More Chamber Cherries

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Sunday’s seventh chamber program continued the glorious parade of Doc W’s all-time fave works, beginning with Brazilian master Heitor Villa-Lobos’ Jet Whistle, for flute and cello. In his introductory comments, Wadsworth explained that the composer was very fond of both the cello (his first instrument) and trains. Then, after reminiscing about his own childhood infatuation with trains (and his old Lionel set), he told us to listen for some trainlike sounds — especially in the final movement.

“Unless you’re totally deaf, you can hear them,” he said, adding that the piece ends with a high-pitched train’s “jet whistle” sound from the flute, hence the title. After getting a good laugh, he quipped, “I’m not here to amuse you, you know.” Then, as he shambled offstage, he was heard to mutter, “What am I here for?” At least that’s what I think he said (he was having some problems with his lapel mike).

Tara Helen O’Connor worked hard at her flute, with the rock-solid support of the St. Lawrence Quartet’s Chris Costanza on cello. Together they fed us music full of piquant Brazilian flavors. There was an especially exquisite passage in the first movement where Tara’s flute scampered playfully atop Chris’s plucked cello notes. Sure enough, after the slow and mournful central movement, along came the train, with sawing cello sounds chugging along beneath some incredible flute acrobatics, taking us to the “whistle’s” final shriek.

“What a Blowhard,” quoth Charles as he came back onstage. (Mind you, this is the woman that he dubbed “the fastest tongue in the West” a few festivals back.) But then he turned serious, heaping effusive praise upon O’Connor as THE most in-demand flute virtuoso in New York — adding that this piece intimidates most flutists, being one of the most fearsomely difficult in the repertoire.

Incidentally, as Geoff Nuttall had told us the day before, Costanza was the only cellist on board for a few days, since Alisa Weilerstein had to leave town for awhile — so poor Chris had to leap into the breach and play the music she’d been scheduled to perform on top of his own considerable load. Considering the twice-daily concert schedule, plus the many hours these musicians spend in rehearsal for each piece, that’s a LOT of hard work. Bravo, Chris.

On to Beethoven’s String Trio in C minor: an early work that hints at the mature composer to come. Cello workhorse Costanza was back on duty, along with violist Hsin-Yun Huang and Daniel Phillips on violin. The drama and restless foreboding of the opening movement faded into the Adagio’s quiet elegy and elegant little dance. The busy scherzo’s tense edge let up a little in its central trio section — and again, as the finale kicked in, with its skittering, even playful course( despite a few tense moments and the prevailing minor key).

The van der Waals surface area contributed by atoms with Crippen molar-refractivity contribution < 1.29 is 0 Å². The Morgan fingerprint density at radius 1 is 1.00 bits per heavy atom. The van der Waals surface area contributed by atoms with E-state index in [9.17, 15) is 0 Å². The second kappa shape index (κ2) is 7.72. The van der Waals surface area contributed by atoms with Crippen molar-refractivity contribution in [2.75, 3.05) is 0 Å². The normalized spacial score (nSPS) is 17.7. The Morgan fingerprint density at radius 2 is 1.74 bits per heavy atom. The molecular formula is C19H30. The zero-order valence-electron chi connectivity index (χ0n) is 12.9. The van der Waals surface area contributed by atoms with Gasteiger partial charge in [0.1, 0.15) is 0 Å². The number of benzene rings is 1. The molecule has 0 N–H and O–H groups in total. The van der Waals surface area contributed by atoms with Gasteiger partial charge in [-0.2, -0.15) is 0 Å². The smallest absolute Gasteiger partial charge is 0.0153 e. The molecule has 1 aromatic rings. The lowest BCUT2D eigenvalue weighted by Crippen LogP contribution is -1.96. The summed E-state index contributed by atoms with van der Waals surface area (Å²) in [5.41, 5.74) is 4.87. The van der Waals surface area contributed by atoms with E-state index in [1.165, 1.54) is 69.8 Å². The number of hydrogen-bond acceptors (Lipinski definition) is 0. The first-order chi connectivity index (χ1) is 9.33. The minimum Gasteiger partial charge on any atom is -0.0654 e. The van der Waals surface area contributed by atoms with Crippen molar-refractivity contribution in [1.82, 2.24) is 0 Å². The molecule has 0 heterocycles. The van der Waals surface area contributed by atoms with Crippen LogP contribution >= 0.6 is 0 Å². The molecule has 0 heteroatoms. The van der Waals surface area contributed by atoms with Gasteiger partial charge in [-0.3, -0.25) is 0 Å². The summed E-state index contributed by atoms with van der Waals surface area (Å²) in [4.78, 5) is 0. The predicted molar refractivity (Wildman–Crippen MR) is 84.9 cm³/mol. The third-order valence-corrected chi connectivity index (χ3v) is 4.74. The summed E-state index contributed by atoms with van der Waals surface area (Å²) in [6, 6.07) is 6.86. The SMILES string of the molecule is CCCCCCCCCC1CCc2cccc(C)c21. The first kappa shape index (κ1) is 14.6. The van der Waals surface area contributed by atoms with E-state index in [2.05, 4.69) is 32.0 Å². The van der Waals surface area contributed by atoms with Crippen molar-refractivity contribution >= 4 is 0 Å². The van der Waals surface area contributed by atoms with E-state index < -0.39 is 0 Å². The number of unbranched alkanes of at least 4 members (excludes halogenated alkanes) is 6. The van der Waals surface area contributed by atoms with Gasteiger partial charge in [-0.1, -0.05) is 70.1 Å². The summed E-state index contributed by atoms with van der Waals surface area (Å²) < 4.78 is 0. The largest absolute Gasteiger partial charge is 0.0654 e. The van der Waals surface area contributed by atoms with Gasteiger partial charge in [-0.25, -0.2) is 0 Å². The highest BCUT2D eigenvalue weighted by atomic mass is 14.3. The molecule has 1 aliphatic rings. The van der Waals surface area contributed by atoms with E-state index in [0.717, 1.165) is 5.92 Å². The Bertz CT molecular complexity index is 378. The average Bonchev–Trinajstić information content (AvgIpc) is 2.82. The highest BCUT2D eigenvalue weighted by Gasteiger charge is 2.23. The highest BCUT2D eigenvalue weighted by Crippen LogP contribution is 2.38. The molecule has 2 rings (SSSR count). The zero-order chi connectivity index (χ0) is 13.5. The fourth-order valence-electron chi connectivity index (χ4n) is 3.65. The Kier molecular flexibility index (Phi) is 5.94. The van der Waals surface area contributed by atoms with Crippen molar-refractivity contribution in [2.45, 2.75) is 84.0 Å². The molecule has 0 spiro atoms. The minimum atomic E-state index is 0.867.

The concert came to a glorious close with Richard Strauss’s Op. 18 violin sonata, a rich and intensely romantic work of his youth. Doing the honors were violinist extraordinaire Livia Sohn (Nuttal’s wife) and our trusty Stephen Prutsman at the keyboard. Geoff introduced us to this one, telling us of the great things going on in the composer’s life in his early twenties — like being in love. Geoff was keeping us in stitches with his lively commentary, when Papa Charles poked his head from behind the door-curtain, and called, “Geoff! You’re about to go over your four-laugh quota.”

Our performers tore into the piece, stunning their crowd right away with the music’s intense passion and drive, plus plenty of virtuoso moments for both players. The sweet and songlike slow movement spoke of love, with buoyant little Viennese parlor music touches on the side. The third movement’s ardent fervor left us breathless, and the grand finale blew us away in relentless cascades of spectacular playing from both artists.

Prutsman was all over that keyboard; a veritable fountain of notes. Sohn dazzled as well, with both gorgeous tone and the fleetest of fingers. Like her husband Geoff, her technical arsenal includes an incredibly variable vibrato: broad and juicy one moment, fast and fluttery the next — according to the musical emotion at hand. The crowd exploded into a rip-snortin’ standing O when it was over.

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